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Fort St. John
Wednesday, June 19, 2019
9924 101 ave Fort St. John, B.C.
Home News Council looks to improve transportation in Fort St. John

Council looks to improve transportation in Fort St. John


This is part of a six-phase approach, which includes four meeting with council – the most recent being the second –  as well as engaging with a developed Stakeholder Committee and the general public as a whole.

“Since then we’ve had a stakeholders meeting with a number of interested parties,” Shopland said. “…Today’s presentation is going to be about what the results from the stakeholder meeting were, some goals and visions we’d like council to look at… and also some next steps.”

Some of the feedback presented to council in shaping the Transportation Master Plan includes addressing “poor conditions of roads,” enhancing snow clearing, widening sidewalks to better accommodate wheelchairs and strollers, ensuring roads are accessible throughout all four seasons, and considering the predicted rapid growth of the city’s population

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A part of shaping the Transportation Master Plan is looking at traffic behavior, traffic volumes, and safety performance.

When looking at behavior, Shopland and his crew discovered 69 per cent of drivers in Fort St. John will commute alone while 8 per cent will engage in a carpool. They also found 8 per cent of residents take advantage of the city’s public transit while 15 per cent get around town through active means of transportation, such as walking or bicycling.

One per cent of residents are grouped as “other method” commuters.

The most congested parts of town include 100 Avenue and the Alaska Highway, 100 Avenue and 100 Street, as well as 93 Avenue.

There are three high risks zones for vehicle collision based off of data collected in 2008 – 2012.  These zones include 100 Street and 100 Avenue, 100 Street and the Alaska Highway, as well as 100 Avenue and the Alaska Highway.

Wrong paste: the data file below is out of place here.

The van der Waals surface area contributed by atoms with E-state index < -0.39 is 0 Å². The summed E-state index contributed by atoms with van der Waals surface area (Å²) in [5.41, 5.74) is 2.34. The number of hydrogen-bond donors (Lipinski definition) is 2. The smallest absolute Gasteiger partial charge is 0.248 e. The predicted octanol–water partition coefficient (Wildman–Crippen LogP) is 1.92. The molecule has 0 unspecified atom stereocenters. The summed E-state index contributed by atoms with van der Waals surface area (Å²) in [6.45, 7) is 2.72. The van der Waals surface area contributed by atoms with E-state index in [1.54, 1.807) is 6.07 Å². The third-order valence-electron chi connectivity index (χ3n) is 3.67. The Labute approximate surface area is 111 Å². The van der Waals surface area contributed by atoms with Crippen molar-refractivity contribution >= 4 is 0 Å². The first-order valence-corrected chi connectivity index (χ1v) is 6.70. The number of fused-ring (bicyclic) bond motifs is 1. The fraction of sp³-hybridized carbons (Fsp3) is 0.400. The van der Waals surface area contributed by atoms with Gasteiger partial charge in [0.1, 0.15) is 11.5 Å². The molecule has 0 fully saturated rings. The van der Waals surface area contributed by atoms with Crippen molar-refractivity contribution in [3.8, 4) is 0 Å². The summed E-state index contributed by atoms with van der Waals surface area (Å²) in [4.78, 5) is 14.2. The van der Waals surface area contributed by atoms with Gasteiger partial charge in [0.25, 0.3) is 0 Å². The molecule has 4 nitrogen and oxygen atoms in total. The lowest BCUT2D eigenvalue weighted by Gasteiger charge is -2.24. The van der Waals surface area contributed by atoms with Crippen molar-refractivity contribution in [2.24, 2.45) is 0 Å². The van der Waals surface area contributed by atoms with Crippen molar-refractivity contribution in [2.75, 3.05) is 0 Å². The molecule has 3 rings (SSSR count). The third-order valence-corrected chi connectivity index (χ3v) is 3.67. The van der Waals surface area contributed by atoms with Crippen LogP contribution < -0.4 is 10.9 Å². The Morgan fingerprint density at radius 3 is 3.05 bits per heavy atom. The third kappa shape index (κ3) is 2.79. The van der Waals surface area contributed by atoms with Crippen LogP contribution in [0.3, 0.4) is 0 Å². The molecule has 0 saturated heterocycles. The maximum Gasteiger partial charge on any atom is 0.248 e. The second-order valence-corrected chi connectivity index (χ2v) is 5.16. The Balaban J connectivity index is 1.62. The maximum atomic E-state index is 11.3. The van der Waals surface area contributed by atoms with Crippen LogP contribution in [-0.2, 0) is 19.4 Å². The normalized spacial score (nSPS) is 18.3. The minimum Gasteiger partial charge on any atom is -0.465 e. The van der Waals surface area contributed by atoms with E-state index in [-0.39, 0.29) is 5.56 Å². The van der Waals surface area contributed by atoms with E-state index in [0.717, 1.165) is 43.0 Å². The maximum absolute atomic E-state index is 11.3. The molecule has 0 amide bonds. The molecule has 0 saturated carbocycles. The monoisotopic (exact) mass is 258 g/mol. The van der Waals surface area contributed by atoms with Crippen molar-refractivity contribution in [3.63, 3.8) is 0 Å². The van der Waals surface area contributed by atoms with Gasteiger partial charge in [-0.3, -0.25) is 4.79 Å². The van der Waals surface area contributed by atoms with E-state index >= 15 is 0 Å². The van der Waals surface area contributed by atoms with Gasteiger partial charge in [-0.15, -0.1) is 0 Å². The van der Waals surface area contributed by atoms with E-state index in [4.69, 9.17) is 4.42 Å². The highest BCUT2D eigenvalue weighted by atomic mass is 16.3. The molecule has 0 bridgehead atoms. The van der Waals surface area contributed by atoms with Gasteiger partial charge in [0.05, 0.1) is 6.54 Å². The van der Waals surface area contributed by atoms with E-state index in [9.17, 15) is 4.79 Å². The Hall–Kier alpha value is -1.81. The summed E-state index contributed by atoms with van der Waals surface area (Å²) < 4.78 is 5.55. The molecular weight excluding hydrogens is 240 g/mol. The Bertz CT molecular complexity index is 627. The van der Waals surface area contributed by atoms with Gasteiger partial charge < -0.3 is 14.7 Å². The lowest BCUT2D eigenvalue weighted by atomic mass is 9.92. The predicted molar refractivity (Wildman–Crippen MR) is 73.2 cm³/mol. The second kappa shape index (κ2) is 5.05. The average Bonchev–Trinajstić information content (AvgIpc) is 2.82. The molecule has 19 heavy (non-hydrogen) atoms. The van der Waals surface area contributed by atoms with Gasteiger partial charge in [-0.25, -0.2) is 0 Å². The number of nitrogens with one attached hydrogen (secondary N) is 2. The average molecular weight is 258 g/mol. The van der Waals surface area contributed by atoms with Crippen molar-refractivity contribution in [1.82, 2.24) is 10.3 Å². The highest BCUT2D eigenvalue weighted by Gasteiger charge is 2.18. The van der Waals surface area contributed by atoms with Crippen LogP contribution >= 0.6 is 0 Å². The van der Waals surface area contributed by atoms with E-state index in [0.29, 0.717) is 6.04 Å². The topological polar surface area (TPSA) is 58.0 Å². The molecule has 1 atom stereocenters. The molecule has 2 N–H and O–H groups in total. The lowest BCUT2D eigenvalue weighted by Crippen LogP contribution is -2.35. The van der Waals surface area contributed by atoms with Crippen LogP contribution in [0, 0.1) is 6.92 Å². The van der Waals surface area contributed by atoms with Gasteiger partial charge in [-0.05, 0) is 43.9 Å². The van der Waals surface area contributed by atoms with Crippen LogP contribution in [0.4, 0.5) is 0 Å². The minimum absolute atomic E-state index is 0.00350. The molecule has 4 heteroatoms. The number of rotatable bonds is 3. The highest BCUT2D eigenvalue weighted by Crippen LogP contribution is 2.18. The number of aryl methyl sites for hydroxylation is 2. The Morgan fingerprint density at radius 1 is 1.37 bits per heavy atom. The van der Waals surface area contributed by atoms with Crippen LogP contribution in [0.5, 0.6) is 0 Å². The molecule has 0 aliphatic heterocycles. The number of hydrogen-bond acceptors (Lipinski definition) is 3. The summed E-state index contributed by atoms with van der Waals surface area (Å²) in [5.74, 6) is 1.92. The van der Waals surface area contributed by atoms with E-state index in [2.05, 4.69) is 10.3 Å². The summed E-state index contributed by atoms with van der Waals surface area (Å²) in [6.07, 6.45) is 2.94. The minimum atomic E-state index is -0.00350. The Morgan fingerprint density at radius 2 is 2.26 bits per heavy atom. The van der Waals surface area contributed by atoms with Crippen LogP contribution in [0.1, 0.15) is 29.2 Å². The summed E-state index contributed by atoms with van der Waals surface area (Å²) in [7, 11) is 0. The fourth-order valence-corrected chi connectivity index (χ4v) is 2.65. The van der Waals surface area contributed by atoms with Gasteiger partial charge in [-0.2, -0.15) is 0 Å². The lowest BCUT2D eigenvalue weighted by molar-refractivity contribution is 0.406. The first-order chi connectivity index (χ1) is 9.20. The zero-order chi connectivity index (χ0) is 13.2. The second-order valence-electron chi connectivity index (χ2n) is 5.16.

“To do all this stuff, we pulled it from multiple data sources, including traffic counts, census data, ICBC and MOTI collision stats data, and then the city’s GIS information,” Carlstrom said.

In addressing the importance of the public awareness in regard to the city’s findings and plans moving forward, Mayor Lori Ackerman encouraged members of the stakeholders group to help spread the information across the community.

“We often speak about educating our public on issues, and I’m wondering if there’s an opportunity when we have accomplished the end of this project, if there’s a way of informing and educating the public on transportation,” Mayor Ackerman inquired. “…I think that the people you have that are committed to being a part of the stakeholder group… can all be a part of providing input into how we can do this because they would best know how to reach their stakeholders as well.”

Those who are a part of the Stakeholders Committee include, but are not limited to SD 60, Fort St. John and District Chamber of Commerce, the Mayor’s Accessibility Committee, NEAT and B.C. MOTI.

The next phase in the Transportation Master Plan is reviewing special transportation issues and undertaking a parking policy strategy, which will take place January – February.  The next meeting of the Stakeholder Committee will be sometime between February – March, which will also include another City Council presentation, as well as engaging in public input.

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